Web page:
"So given this, what are we to do? Nobody knows the answer, other than to recognise that these tribunals have a high symbolic function, which is doubtless useful to society but unsatisfactory as far as fairness and the law are concerned.”
What is needed is to know how many symbols a society needs in order to be able to rebuild itself. Chum Mey, one of the last survivors of S21, does not want any more trials.

“These tribunals are a very expensive way of conducting a judicial procedure which is not very satisfactory,” he explains.

As far as he is concerned, the arrest of further officials could lead to chaos in the country. Together with other victims he has set up an association which admits former Khmer Rouge who are ready to take part in reconstructing the country.

“For me it’s a way of reaching closure with the past.”

Exploiting human rights

The well-known film maker Rithy Panh, another camp survivor, is also annoyed by what he calls the “double standards” of the international judges.

“Why is it that when the judges question the Cambodians, they ask such stupid questions as the shape of the box into which they had to urinate, whereas with western witnesses they ask intelligent questions about ethics and morality in the face of a crime against humanity?” he wonders.
This “arrogance” is a real stumbling block.

“The government is often clumsy in the way it communicates,” Jennar admits. “But the radicalism of some international organisations, which tend to confuse the promotion of human rights with a crusading war, does a lot of harm. A state based on the rule of law cannot be built from one day to the next in a country where the first university department was reopened in 1990. But that is something the international actors don’t realise, or pretend not to realise.”
Roux thinks there is a real danger of exploiting human rights in the name of an ideal of justice.

“The judges genuinely believe that when they are sitting in an international tribunal, it is their duty to launch a crusade against impunity. But they need to remember that they are there solely to judge the person who is in the dock.”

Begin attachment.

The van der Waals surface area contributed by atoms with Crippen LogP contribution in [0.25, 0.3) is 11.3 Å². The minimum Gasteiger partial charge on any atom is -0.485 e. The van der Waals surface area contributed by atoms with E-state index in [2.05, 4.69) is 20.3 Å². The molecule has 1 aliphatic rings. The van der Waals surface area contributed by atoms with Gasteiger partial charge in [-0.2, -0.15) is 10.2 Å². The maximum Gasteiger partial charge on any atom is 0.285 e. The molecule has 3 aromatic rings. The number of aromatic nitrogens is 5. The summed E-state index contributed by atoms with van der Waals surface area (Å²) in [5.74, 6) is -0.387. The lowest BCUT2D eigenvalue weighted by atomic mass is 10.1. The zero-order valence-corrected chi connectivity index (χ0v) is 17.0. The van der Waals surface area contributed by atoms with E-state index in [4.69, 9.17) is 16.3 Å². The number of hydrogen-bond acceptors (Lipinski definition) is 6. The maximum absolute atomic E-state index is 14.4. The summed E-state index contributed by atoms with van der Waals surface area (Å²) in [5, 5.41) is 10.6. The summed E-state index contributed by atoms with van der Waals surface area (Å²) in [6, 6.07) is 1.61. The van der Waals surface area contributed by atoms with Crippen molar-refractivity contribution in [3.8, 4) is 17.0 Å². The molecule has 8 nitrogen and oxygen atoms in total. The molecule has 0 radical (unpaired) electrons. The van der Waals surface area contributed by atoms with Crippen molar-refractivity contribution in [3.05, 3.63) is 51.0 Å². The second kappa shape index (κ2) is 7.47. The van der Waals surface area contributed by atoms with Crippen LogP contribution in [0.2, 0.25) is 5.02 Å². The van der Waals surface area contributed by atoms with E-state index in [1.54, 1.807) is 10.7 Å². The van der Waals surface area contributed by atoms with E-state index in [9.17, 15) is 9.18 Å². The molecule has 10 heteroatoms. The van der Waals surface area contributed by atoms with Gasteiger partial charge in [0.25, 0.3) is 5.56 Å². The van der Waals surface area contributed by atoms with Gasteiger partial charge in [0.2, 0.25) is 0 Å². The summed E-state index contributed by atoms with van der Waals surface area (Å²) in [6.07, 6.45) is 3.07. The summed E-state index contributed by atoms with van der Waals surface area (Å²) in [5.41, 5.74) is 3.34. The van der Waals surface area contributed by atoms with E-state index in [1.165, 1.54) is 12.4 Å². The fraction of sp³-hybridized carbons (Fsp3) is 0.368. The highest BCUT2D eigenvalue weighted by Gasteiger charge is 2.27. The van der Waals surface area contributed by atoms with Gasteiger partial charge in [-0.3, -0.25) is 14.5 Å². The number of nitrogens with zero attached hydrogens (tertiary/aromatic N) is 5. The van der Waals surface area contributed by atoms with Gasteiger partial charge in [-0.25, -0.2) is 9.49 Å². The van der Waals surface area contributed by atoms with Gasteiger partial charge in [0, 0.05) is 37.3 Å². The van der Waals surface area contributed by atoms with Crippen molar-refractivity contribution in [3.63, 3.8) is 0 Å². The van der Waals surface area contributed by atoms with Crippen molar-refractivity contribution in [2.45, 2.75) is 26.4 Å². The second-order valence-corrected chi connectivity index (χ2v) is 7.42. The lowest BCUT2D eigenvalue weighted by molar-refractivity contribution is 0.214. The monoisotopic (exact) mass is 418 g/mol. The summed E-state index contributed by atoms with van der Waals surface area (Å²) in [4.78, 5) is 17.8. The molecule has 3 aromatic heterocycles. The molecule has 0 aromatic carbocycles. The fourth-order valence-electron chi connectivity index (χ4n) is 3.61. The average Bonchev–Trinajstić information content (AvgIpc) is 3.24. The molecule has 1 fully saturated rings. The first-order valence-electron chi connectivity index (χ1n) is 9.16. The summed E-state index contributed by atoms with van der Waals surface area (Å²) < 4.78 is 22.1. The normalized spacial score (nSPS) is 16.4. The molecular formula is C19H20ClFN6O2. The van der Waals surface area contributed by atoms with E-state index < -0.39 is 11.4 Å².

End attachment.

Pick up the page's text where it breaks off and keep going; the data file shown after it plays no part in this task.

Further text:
The Khmer Rouge regime took power on April 17, 1975, and was overthrown on January 7, 1979.
Perhaps up to three million people perished during this period, which was followed by a civil war. That war finally ended in 1998, when the Khmer Rouge political and military structures were dismantled.
In 1997, the government requested the UN to assist in establishing a trial to prosecute the senior leaders of the Khmer Rouge.
In 2001, the Cambodian National Assembly passed a law to create a court to try serious crimes committed during the Khmer Rouge regime. This court is called the Extraordinary Chambers in the Courts of Cambodia for the Prosecution of Crimes Committed during the Period of Democratic Kampuchea (Extraordinary Chambers or ECCC).
An agreement with the UN was ultimately reached in June 2003 detailing how the international community would assist and participate in the ECCC.
In May 2006, 30 Cambodian and UN judges were approved to preside over the ECCC. The judges were sworn in in July 2006.

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Cambodia dates

1997 Surrender of last armed Khmer Rouge.

1998 Death of Pol Pot, holding out in Anlon Veng.

2007 Creation of the Extraordinary Chambers in the Courts of Cambodia for the Prosecution of Crimes Committed during the Period of Democratic Kampuchea (ECCC).

February 2009 Trial of Duch opens in Phnom Penh.


July 2010 Duch sentenced to 30 years in jail. Appeal launched.


June 2011 Trial of four highest ranking surviving Khmer Rouge officials opens in Phnom Penh.


February 2012 Duch sentenced to life imprisonment.